PICASso Tutorials & Mini-Courses

Fall 2006 - Spring 2007

All PICASso tutorials and mini-courses are practice-oriented, so participants get hands-on experience

  Spring 2007

Scientific and Technical Writing Workshops” (May 7, 8, 9, and 10, 2007)

These 4 PICASso mini-courses will be led by Dr. Judith Swan, Assistant Director for Scientific and Technical Writing for the Princeton Writing Program who leads similar workshops at scientific institutions both nationally and internationally.

All classes will be from 1:30 - 3:30.

May 7 Workshop 1: Form and Function: The Elements of a Scientific/Technical Research Article

May 8 Workshop 2: The Theory and Practice of Writing an Effective Abstract

May 9 Workshop 3: Making Sense of the Science: Cohesion and Coherence in Scientific and Technical Writing

May 10 Workshop 4: Designing Graphics that Make Your Point

Space is limited.

Please register by emailing your Name, Phone, Email, Department and Position / Class year to ccolvin@cs.princeton.edu


Introduction to Perl/Matlab for Biologists

Have you ever sat at a computer for an hour, repeating the same task over and over? Have you ever had a list of hundreds of protein sequences and wanted to count the amino acid content? How about analyzing the intensity in a large set of microscopy images? For many experiments, data analysis can be a time-consuming affair. Perl and MATLAB are tools for automated data processing and analysis that can dramatically simplify these and other related tasks. This course is all about sitting back and learning to let the computer do the work for you...

The course will cover simple but practical applications of Perl and MATLAB to data analysis and image processing. We would like to stress that all classes will begin with a discussion of the relevant basic programming concepts, so no experience in Perl, MATLAB, or general programming is necessary.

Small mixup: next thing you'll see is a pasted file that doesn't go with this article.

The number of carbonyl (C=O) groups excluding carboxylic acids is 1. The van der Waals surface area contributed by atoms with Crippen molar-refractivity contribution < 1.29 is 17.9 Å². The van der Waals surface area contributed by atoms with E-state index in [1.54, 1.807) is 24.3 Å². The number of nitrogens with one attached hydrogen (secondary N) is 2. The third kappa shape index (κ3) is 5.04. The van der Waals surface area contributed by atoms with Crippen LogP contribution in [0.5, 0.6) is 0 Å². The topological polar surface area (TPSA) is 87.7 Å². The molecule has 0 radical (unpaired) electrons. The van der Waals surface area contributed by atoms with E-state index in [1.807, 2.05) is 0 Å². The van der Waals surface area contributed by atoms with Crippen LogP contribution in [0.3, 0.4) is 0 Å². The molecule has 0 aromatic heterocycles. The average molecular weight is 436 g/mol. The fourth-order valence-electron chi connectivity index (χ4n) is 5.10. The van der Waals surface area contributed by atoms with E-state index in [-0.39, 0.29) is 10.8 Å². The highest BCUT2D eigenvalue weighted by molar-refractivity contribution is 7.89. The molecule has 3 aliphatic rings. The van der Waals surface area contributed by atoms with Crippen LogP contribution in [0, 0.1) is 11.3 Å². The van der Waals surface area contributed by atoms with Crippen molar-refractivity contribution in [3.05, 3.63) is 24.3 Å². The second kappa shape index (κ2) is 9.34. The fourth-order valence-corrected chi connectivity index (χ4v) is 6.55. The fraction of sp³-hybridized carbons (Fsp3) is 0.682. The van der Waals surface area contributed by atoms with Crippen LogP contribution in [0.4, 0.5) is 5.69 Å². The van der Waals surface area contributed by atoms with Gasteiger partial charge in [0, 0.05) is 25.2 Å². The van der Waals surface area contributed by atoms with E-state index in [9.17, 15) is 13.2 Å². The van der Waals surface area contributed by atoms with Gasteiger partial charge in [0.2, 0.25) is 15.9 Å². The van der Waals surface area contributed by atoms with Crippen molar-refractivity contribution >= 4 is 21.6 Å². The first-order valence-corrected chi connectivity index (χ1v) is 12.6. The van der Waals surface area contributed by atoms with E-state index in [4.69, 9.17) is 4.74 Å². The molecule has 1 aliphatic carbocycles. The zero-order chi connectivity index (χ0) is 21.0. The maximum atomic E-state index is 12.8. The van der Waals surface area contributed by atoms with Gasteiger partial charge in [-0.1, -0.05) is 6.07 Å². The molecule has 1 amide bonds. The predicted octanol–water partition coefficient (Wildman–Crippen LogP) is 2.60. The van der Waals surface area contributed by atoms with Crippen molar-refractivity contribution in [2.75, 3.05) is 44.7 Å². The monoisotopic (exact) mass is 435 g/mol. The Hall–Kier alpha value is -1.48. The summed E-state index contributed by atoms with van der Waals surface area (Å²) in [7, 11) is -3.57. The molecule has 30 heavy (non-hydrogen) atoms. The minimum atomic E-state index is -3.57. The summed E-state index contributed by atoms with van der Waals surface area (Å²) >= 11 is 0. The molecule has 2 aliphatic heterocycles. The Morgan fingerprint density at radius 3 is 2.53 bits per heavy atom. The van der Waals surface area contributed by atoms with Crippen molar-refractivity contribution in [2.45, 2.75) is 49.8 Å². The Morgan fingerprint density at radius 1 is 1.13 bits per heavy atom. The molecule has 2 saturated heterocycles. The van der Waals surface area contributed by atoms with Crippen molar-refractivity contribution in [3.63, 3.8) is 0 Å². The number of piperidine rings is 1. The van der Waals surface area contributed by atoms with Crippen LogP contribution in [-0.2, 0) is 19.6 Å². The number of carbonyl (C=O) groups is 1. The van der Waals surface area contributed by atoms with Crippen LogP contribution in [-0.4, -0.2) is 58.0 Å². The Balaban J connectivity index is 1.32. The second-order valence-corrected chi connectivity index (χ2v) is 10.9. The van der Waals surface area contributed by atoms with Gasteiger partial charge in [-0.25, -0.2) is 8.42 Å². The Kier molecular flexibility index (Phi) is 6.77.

The course is currently scheduled for April 3rd-26th, Tuesday, Wednesday, and Thursday afternoons in Schultz 107 from 3:30-5pm. The course will be taught by KC Huang, Chad Myers and Greg Reeves.

Please register at http://genomics.princeton.edu/~clmyers/PerlMatlab/survey_07.htm


Pathway-Centric Research: Data Analysis, Pathway Discovery, and Simulation in BioPathwise

Registration is limited. To register, email ccolvin@cs.princeton.edu

Date:  March 28, 2007

Time:  2:30 - 6:30 pm
Instructor: Ned Haubein


It is becoming increasingly common for biological systems and data to be analyzed in the context of a pathway.  RNA interference, for example, is based on the ability to interrupt a functional pathway, and the results of these experiments are analyzed by looking at the effect of this interference on the rest of the pathway.  Systems biology approaches aim to integrate multiple data types.  One of the most intuitive, informative and visual ways to understand data is in the context of a pathway.  This course will provide examples that show how to visualize data and extract the most information from a dataset by interpreting it within the context of a pathway.  In addition, the predictive capabilities of simulatable pathways will be highlighted.  Finally, it will be shown how separate, known pathways can be combined to form new systems in a novel way.  These examples will be highlighted using BioPathwise, a system developed and supported by The BioAnalytics Group.

Registration is limited. To register, email ccolvin@cs.princeton.edu


Computational Biology with Simulink March 6, 2007 12:30 - 2:30 pm

***Come learn from a MathWorks Engineer the aspects of using Simulink (and MATLAB) within Computational Biology. Topics will include the new toolbox SimBiology.

Space is limited.

Please register by emailing ccolvin@cs.princeton.edu.


Computational Biology with MATLAB March 6, 2007 4:30 - 6:30 pm

***Come learn from a MathWorks Engineer the aspects of using MATLAB within Computational Biology. Topics will include the use of the Bioinformatics Toolbox.

Space is limited.

Please register by emailing ccolvin@cs.princeton.edu.


Optimization Techniques in Linux Development

Dates: February 20, 21, 22, 2007

Instructor: Federico Lucifredi, Harvard University

Linux Performance measurement and optimization is a black art: to achieve results, knowledge of a varied set of tools and insight into the system's internals are required to successfully conclude the investigation with clear, irrefutable evidence of the responsible bottleneck. The speaker will take the audience through a marathon demonstration of the primary benchmarking tools, highlighting their features, pitfalls and limits, while at the same time describing the underlying system mechanisms interrelating with what is being measured. Initially focusing on the performance of the whole system, the discussion will then shift to performance measurement and optimization of a specific process, covering the approaches available to benchmark and tune programs running natively on the system or inside a virtual machine.